Dance of Destruction
NASA's Hubble Space Telescope is witnessing a grouping of galaxies engaging
in a slow dance of destruction that will last for billions of years. The
galaxies are so tightly packed together that gravitational forces are
beginning to rip stars from them and distort their shapes. Those same
gravitational forces eventually could bring the galaxies together to form one
The name of this grouping, Seyfert's Sextet, implies that six galaxies are
participating in the action. But only four galaxies are on the dance card.
The small face-on spiral with the prominent arms [center] of gas and stars is
a background galaxy almost five times farther away than the other four. Only
a chance alignment makes it appear as if it is part of the group. The sixth
member of the sextet isn't a galaxy at all but a long "tidal tail" of stars
[below, right] torn from one of the galaxies. The group resides 190 million
light-years away in the constellation Serpens.
This densely packed grouping spans just 100,000 light-years, occupying less
volume than the Milky Way galaxy. Each galaxy is about 35,000 light-years
wide. Three of the galaxies [the elliptical galaxy, second from top, and the
two spiral galaxies at the bottom] bear the telltale marks of close
interactions with each other, or perhaps with an interloper galaxy not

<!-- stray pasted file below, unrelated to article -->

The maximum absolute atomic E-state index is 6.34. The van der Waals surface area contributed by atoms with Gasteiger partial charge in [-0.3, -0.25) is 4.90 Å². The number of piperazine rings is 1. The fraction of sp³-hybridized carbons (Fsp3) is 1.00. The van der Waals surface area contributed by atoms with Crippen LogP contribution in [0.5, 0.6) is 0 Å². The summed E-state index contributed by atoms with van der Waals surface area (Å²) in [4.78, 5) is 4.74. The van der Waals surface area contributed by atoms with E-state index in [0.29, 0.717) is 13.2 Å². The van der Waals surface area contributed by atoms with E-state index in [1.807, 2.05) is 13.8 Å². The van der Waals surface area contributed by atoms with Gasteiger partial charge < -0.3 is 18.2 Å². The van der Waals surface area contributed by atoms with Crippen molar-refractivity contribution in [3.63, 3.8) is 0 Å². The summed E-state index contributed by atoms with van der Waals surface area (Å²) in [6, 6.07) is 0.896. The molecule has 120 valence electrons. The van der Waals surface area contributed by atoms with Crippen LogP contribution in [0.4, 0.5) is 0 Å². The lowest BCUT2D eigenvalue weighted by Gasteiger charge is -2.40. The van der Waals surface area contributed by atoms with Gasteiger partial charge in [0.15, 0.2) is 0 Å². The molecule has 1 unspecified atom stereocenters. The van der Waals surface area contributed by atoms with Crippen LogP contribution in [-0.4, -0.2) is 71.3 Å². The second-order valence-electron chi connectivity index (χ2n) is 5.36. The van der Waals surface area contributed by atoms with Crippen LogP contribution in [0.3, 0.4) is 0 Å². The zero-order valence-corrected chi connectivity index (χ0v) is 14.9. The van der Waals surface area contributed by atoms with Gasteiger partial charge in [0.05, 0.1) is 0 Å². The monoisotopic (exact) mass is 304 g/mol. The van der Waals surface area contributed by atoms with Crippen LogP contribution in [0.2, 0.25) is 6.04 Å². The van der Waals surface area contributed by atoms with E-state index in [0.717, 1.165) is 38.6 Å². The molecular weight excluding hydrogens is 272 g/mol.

pictured here. Their distorted shapes suggest that gravitational forces have
reshaped them. The halos around the galaxies indicate that stars have been
ripped away. The galaxy at bottom, center, has a 35,000 light-year-long tail
of stars flowing from it. The tail may have been pulled from the galaxy about
500 million years ago.
Although part of the group, the nearly edge-on spiral galaxy at top, center,
remains relatively undisturbed, except for the slight warp in its disk. Most
of its stars have remained within its galactic boundaries.
Unlike most other galaxy interactions observed with the Hubble telescope,
this group shows no evidence of the characteristic blue regions of young star
clusters, which generally arise during galaxy interactions.
The lack of star-forming clusters suggests that there is something different
about Seyfert's Sextet compared with similar systems. One example is
Stephan's Quintet, another congregation of interacting galaxies observed with
the Hubble telescope. The difference between the two systems could be a
simple one: astronomers may be seeing the sextet at the beginning of its
interaction, before much has happened. This will not be the case for long,
though. The galaxies in Seyfert's Sextet will continue to interact, and
eventually, billions of years from now, all four may merge and form a single
galaxy. Astronomers have strong evidence that many, if not most, elliptical
galaxies are the result of mergers.
Astronomers named the grouping Seyfert's Sextet for astronomer Carl Seyfert,
who discovered the assemblage in the late 1940s. Seyfert already suspected
that one apparent member of the sextet was not a galaxy but simply a tidal
tail stripped off of one of the other members.
The image was taken on June 26, 2000, with the Wide Field and Planetary
Image Credit: NASA, J. English (U. Manitoba), S. Hunsberger, S. Zonak, J.
Charlton, S. Gallagher (PSU), and L. Frattare (STScI)
Science Credit: NASA, C. Palma, S. Zonak, S. Hunsberger, J. Charlton, S.
Gallagher, P. Durrell (The Pennsylvania State University) and J. English
(University of Manitoba)